Compared to the age of the solar system — about four-and-a-half billion years — a couple of decades are next to nothing. Some planetary locales change little over many millions of years, so for scientists who study the planets, any object that evolves on such a short interval makes for a tempting target for study. And so it is with the ever-changing rings of Saturn. (more…)
Tag Archives: planets
ANN ARBOR — A comet-bound spacecraft that’s been in sleep mode for more than two years is scheduled to wake up on the morning of Jan. 20—beginning the home stretch of its decade-long journey to a mile-wide ball of rock, dust and ice.
If all goes as planned, Rosetta—a European Space Agency-led mission that involves University of Michigan engineers and scientists—will be the first craft to actually land on a comet as well as track it for an extended period of time. (more…)
Chondrules may have formed from high-pressure collisions in early solar system
At issue is how numerous small, glassy spherules had become embedded within specimens of the largest class of meteorites—the chondrites. British mineralogist Henry Sorby first described these spherules, called chondrules, in 1877. Sorby suggested that they might be “droplets of fiery rain” which somehow condensed out of the cloud of gas and dust that formed the solar system 4.5 billion years ago. (more…)
While astronomers now know that exoplanets are exceedingly common in the galaxy, the mechanics by which they are formed aren’t well understood. Planetary childhood remains a mystery.
Young stars start out with a massive disk of gas and dust that over time, astronomers think, either diffuses away or coalesces into planets and asteroids.
“The speculation is that as planets form they clear out a region of gas and dust around them, forming a telltale ‘gap’ in the disk”, said Stefan Kraus, from Physics and Astronomy at the University of Exeter. (more…)
Berkeley Lab’s Chemical Dynamics Beamline points to why isotope ratios in interplanetary dust and meteorites differ from Earth’s
By studying the origins of different isotope ratios among the elements that make up today’s smorgasbord of planets, moons, comets, asteroids, and interplanetary ice and dust, Mark Thiemens and his colleagues hope to learn how our solar system evolved. Thiemens, Dean of the Division of Physical Sciences at the University of California, San Diego, has worked on this problem for over three decades.
In recent years his team has found the Chemical Dynamics Beamline of the Advanced Light Source (ALS) at the U.S. Department of Energy’s Lawrence Berkeley National Laboratory (Berkeley Lab) to be an invaluable tool for examining how photochemistry determines the basic ingredients in the solar system recipe. (more…)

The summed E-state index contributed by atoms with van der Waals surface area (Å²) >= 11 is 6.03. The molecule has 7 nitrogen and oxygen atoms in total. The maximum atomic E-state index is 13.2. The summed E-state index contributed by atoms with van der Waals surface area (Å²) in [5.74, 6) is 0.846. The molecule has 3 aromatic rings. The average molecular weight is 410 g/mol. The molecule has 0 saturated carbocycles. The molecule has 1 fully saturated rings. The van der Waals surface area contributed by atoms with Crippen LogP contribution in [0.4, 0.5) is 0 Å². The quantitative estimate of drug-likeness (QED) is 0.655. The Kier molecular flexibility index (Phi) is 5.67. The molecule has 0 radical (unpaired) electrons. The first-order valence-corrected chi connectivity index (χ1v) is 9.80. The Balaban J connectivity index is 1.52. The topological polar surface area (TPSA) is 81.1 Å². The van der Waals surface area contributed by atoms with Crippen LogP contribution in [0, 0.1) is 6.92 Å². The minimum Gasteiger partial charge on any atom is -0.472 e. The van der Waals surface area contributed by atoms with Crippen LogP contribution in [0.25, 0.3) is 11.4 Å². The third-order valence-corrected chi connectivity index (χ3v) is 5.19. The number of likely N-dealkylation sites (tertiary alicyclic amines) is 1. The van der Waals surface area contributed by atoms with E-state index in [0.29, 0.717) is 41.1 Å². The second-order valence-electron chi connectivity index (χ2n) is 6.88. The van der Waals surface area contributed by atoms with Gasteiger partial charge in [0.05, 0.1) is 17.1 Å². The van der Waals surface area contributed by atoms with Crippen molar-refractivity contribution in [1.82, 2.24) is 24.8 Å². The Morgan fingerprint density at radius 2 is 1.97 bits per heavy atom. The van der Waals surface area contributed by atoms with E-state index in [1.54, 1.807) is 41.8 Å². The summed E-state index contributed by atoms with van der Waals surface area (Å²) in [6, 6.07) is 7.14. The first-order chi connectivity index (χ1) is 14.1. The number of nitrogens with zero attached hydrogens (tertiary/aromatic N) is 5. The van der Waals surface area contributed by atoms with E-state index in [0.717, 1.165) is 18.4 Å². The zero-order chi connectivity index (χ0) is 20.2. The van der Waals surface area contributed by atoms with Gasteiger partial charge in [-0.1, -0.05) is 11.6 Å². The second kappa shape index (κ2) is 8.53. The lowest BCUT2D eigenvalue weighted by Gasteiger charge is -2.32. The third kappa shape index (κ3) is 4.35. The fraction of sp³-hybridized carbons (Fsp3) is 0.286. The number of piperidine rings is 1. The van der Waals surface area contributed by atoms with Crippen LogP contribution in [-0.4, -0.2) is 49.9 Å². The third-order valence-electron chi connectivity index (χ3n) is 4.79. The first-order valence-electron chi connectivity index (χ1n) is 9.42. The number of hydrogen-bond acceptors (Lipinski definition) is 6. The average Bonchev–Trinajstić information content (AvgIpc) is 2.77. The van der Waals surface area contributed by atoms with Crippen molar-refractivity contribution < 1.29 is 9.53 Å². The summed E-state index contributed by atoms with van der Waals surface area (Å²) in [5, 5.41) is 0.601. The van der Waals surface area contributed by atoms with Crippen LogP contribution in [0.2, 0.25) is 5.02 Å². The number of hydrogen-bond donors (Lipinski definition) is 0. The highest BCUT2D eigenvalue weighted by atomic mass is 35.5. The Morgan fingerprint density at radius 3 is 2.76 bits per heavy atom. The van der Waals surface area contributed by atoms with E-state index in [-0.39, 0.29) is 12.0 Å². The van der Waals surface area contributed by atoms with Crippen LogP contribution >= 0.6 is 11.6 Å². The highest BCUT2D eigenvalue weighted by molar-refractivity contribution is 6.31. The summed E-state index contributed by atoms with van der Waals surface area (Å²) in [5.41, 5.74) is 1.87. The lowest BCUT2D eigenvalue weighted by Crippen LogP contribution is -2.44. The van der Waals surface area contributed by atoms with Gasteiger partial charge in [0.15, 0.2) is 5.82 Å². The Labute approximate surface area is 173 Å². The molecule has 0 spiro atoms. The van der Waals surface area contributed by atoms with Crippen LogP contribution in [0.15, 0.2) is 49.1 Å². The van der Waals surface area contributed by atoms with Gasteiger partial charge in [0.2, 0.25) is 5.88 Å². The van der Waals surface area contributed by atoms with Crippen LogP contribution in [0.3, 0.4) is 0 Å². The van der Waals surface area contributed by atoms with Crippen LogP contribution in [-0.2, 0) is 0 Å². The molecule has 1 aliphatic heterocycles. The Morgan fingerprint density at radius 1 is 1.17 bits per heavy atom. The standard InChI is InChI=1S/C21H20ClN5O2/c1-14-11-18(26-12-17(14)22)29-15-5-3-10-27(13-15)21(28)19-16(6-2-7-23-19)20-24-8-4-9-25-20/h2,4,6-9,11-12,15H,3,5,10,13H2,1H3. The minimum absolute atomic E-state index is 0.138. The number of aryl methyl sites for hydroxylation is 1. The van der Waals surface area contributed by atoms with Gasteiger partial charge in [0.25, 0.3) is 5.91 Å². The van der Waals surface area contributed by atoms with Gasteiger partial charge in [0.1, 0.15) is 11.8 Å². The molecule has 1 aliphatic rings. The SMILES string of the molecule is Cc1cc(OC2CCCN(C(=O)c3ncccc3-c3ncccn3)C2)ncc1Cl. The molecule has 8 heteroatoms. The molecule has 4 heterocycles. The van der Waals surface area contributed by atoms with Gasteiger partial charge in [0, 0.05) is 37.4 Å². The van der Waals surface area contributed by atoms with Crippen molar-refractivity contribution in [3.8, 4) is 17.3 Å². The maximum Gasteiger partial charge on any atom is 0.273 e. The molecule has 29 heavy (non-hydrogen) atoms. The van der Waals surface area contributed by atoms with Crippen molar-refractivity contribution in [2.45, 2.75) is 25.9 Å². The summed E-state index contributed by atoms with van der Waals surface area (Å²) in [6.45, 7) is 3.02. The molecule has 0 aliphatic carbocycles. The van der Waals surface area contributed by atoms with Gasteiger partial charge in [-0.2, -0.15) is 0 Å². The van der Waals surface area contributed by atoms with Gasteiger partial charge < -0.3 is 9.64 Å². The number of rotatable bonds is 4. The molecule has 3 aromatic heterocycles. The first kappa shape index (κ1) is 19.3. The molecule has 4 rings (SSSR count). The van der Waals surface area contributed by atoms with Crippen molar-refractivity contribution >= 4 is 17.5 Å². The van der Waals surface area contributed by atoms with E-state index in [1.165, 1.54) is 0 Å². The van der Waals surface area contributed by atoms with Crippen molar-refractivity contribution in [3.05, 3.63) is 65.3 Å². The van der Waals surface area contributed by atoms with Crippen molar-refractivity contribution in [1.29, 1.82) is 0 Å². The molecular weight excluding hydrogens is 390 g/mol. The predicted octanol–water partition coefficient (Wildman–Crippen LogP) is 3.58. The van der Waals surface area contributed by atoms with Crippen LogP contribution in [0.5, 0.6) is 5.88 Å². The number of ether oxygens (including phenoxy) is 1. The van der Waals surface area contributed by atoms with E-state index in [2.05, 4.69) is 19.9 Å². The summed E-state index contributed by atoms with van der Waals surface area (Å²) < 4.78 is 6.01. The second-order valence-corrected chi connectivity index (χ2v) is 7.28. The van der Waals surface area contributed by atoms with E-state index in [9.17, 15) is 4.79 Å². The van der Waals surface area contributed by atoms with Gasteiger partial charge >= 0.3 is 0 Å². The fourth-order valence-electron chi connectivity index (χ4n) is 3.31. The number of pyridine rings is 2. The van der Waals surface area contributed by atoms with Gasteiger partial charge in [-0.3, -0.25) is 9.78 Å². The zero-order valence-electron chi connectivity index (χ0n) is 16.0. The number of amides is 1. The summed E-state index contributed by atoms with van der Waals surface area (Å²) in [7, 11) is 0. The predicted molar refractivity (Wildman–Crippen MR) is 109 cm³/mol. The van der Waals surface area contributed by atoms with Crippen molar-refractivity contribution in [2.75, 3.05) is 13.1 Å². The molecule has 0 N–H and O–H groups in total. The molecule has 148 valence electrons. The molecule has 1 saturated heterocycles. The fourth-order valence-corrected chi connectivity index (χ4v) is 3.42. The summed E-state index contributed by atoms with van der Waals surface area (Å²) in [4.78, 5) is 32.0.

PASADENA, Calif. — NASA’s Kepler mission scientists have discovered a new planetary system that is home to the smallest planet yet found around a star similar to our sun.
The planets are located in a system called Kepler-37, about 210 light-years from Earth in the constellation Lyra. The smallest planet, Kepler-37b, is slightly larger than our moon, measuring about one-third the size of Earth. It is smaller than Mercury, which made its detection a challenge. (more…)
Look up at the night sky and you’ll see stars, sure. But the sky is also filled with planets — billions and billions of them at least.
That’s the conclusion of a new study by astronomers at the California Institute of Technology in Pasadena, which provides yet more evidence that planetary systems are the cosmic norm. The team made their estimate while analyzing planets orbiting a star called Kepler-32 — planets that are representative, they say, of the vast majority of planets in our galaxy and thus serve as a perfect case study for understanding how most of these worlds form. (more…)
Astronomers find planets in strange places and wonder if they might support life. One such place would be in orbit around a white or brown dwarf. While neither is a star like the sun, both glow and so could be orbited by planets with the right ingredients for life.
No terrestrial, or Earth-like planets have yet been confirmed orbiting white or brown dwarfs, but there is no reason to assume they don’t exist. However, new research by Rory Barnes of the University of Washington and René Heller of Germany’s Leibniz Institute for Astrophysics Potsdam hints that planets orbiting white or brown dwarfs will prove poor candidates for life. (more…)